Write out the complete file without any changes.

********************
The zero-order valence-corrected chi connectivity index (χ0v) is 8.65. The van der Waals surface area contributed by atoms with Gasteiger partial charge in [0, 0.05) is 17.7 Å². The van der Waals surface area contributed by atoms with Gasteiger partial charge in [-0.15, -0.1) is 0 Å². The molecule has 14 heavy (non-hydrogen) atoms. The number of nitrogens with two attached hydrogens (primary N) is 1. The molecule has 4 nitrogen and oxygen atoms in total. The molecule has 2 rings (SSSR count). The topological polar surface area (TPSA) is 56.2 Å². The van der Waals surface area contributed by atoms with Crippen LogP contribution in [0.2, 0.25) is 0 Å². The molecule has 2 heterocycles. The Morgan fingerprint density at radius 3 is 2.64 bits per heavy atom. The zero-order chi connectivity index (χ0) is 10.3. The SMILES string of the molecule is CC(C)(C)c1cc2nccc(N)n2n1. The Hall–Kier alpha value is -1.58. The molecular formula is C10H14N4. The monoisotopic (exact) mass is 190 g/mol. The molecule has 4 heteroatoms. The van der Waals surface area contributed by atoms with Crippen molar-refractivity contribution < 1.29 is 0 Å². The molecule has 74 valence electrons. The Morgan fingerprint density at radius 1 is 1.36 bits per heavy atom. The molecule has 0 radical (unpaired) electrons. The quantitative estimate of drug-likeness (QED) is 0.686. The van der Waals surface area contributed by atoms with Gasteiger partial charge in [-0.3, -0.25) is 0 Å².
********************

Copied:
The zero-order valence-corrected chi connectivity index (χ0v) is 8.65. The van der Waals surface area contributed by atoms with Gasteiger partial charge in [0, 0.05) is 17.7 Å². The van der Waals surface area contributed by atoms with Gasteiger partial charge in [-0.15, -0.1) is 0 Å². The molecule has 14 heavy (non-hydrogen) atoms. The number of nitrogens with two attached hydrogens (primary N) is 1. The molecule has 4 nitrogen and oxygen atoms in total. The molecule has 2 rings (SSSR count). The topological polar surface area (TPSA) is 56.2 Å². The van der Waals surface area contributed by atoms with Crippen LogP contribution in [0.2, 0.25) is 0 Å². The molecule has 2 heterocycles. The Morgan fingerprint density at radius 3 is 2.64 bits per heavy atom. The zero-order chi connectivity index (χ0) is 10.3. The SMILES string of the molecule is CC(C)(C)c1cc2nccc(N)n2n1. The Hall–Kier alpha value is -1.58. The molecular formula is C10H14N4. The monoisotopic (exact) mass is 190 g/mol. The molecule has 4 heteroatoms. The van der Waals surface area contributed by atoms with Crippen molar-refractivity contribution < 1.29 is 0 Å². The molecule has 74 valence electrons. The Morgan fingerprint density at radius 1 is 1.36 bits per heavy atom. The molecule has 0 radical (unpaired) electrons. The quantitative estimate of drug-likeness (QED) is 0.686. The van der Waals surface area contributed by atoms with Gasteiger partial charge in [-0.3, -0.25) is 0 Å².